Nerve cells, or neurones, in the brain contain some RNA. This often appears to be in stripes, so an older name for it was tigroid, named after tigers, who have stripes (tigroid meaning tiger like). It is now more likely to be referred to as Nissl substance or Nissl bodies, or simply as Nissl, as it is named after a physician with that surname.
Nissl bodies contain significant amounts of RNA and this can be used to demonstrate them, such as with Einarsen's method. Most staining methods which are used for nucleic acids will be successful including the methods for plasma cells, whose selective demonstration also depends on the presence of large amounts of RNA in the cell cytoplasm. In fact, the Unna-Pappenheim type methods stain Nissl bodies quite well. Nevertheless, they are not the most popular for doing so, and methods have been devised which demonstrate them clearly in good contrast to the rest of the brain tissue. These methods are very often used to give an overall view of the neurone content and distribution in sections of brain and spinal cord, rather than because of an interest in the Nissl bodies themselves. Since Nissl is confined to neurones, staining Nissl is tantamount to staining neurones, and it is this which makes its demonstration useful.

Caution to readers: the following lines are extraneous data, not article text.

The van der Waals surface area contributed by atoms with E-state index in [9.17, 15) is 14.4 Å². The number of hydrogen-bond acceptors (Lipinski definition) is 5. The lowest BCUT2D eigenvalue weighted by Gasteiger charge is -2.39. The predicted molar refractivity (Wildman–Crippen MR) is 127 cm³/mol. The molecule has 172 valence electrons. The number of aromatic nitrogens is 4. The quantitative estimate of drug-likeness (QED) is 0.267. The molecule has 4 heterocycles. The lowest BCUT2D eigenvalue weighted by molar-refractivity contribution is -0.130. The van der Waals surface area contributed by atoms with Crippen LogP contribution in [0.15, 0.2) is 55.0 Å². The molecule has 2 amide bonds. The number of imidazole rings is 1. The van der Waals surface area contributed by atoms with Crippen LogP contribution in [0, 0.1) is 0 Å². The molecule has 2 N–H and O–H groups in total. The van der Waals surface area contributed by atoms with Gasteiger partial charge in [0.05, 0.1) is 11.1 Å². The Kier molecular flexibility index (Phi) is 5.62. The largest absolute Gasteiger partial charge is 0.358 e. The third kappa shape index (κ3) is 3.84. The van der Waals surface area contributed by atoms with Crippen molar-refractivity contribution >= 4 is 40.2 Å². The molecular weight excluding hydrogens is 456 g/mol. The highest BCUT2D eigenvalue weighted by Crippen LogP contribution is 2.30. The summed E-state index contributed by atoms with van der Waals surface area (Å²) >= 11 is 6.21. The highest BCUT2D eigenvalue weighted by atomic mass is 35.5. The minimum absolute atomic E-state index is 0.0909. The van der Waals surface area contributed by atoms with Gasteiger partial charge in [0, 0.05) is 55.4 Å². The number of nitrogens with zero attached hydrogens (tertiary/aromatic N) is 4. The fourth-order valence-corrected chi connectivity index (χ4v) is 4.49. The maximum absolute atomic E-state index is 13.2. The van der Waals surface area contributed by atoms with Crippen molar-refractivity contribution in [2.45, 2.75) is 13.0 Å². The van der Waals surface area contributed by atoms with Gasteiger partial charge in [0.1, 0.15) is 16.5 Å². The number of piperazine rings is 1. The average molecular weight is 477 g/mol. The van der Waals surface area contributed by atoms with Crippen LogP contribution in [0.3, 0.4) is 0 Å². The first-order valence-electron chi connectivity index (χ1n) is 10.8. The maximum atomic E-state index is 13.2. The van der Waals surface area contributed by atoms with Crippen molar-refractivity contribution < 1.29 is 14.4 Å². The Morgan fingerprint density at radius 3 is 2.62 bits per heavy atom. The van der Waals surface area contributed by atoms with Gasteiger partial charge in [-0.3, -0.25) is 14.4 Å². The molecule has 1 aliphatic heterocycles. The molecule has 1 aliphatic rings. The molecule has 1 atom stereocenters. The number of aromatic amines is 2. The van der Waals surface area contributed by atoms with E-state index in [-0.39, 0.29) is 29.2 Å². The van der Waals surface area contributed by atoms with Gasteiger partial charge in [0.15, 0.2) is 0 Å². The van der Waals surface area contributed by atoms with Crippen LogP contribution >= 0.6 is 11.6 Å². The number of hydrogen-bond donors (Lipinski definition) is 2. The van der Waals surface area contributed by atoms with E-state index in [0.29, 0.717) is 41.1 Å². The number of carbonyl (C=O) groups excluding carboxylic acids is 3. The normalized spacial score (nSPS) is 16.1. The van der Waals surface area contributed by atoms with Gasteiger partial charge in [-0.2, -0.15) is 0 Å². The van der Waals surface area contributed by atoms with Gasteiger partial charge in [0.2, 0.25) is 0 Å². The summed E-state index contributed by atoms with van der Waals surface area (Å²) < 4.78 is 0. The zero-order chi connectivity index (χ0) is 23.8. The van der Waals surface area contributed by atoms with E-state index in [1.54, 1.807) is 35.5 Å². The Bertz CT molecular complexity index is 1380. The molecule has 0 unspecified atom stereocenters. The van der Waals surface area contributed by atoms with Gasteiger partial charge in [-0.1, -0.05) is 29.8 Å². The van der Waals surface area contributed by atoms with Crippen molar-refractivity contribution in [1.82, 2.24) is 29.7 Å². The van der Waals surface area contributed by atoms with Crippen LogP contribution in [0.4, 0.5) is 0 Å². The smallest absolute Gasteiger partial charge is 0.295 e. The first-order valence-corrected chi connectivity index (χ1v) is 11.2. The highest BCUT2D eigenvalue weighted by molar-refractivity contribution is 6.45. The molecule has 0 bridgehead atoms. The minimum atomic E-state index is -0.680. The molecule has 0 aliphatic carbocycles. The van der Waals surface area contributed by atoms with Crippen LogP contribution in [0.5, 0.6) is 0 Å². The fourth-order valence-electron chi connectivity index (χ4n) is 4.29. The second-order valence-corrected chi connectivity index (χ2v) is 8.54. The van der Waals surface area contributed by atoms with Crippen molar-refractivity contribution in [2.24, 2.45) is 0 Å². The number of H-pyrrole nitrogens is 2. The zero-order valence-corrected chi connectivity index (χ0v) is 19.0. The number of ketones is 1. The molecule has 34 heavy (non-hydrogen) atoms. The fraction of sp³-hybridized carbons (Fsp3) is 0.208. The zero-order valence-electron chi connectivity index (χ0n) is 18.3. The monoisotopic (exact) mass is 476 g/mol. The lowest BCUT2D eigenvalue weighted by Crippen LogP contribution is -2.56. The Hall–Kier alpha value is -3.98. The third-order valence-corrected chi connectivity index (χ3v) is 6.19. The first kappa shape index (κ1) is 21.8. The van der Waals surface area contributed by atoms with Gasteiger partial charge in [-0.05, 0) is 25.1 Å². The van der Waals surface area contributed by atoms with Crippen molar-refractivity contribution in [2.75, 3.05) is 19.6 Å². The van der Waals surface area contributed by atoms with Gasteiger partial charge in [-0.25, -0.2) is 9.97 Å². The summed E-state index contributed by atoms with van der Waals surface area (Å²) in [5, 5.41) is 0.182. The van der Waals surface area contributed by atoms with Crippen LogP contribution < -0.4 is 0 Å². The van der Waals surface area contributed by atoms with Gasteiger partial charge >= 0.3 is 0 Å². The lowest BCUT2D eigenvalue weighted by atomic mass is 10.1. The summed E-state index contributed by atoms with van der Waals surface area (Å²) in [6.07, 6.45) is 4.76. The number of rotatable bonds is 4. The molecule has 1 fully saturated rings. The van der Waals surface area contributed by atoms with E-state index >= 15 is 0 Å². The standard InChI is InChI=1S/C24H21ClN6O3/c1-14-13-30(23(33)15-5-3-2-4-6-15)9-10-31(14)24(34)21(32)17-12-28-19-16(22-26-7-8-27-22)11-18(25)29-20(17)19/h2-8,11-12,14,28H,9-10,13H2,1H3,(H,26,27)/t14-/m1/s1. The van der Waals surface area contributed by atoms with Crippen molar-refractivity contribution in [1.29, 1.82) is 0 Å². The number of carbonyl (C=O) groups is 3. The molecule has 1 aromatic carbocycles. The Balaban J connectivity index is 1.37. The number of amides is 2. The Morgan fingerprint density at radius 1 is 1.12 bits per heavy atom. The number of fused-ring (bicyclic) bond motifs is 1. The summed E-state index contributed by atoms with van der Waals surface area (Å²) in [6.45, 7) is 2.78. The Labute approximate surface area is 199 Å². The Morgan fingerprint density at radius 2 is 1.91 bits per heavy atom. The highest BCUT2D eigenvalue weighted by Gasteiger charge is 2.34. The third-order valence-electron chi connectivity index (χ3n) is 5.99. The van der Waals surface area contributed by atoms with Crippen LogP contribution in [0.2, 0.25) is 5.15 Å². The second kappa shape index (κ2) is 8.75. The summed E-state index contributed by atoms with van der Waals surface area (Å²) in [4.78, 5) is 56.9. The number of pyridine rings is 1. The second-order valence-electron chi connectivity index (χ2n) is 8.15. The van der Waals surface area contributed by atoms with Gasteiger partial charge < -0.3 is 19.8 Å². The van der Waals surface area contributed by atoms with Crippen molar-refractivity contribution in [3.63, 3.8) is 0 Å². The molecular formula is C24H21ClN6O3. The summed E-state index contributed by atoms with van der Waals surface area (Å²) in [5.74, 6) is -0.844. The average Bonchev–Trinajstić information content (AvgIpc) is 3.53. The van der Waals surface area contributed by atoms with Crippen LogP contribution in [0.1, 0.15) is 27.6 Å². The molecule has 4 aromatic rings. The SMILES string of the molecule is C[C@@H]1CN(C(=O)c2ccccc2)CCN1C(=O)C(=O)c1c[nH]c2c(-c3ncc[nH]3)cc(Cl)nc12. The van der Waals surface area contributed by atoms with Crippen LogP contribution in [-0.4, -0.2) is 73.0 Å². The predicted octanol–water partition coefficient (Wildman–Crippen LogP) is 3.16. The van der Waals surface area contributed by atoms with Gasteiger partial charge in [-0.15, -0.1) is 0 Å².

The original fixation method recommended was alcoholic. It has been suggested that this may have given sharper staining results due to removal of some cellular lipid which obscured the staining. It is recommended that frozen sections should be treated with ethanol and xylene to remove some of the lipids before staining. Formalin fixed paraffin sections will have this done during processing, but further treatment may still improve staining.
Thin sections are not usually of any benefit for staining Nissl and it is usually recommended that sections be thicker than normal, about 10 μmetres or thicker for paraffin sections, to give a sufficient depth of colour.
Most staining methods follow Nissl's original example and use blue, basic dyes to overstain the Nissl bodies, then remove excess dye by differentiating in a fluid which dissolves it out of the section, usually ethanol (95%), often with some cajeput oil or acetic acid.. In a well stained preparation the Nissl bodies are darkly stained, outlining nerve cells clearly against a pale background. Nuclei of all cells, being predominantly nucleic acid, will also be stained. Most of these methods are satisfactory. For paraffin sections the cresyl violet method differentiated with 95% ethanol acidulated with acetic acid will generally be found to be convenient and easily controlled.
|Einarsen's gallocyanin-chrome alum|
|Nissl's methylene blue|
|Nissl bodies||Neurone||Spinal cord|
Drury, R A, and Wallington, E A, (1967).
Carleton's histological technique., Ed. 5., pp. 379.
Oxford University Press, London, England.
Last updated March 2016.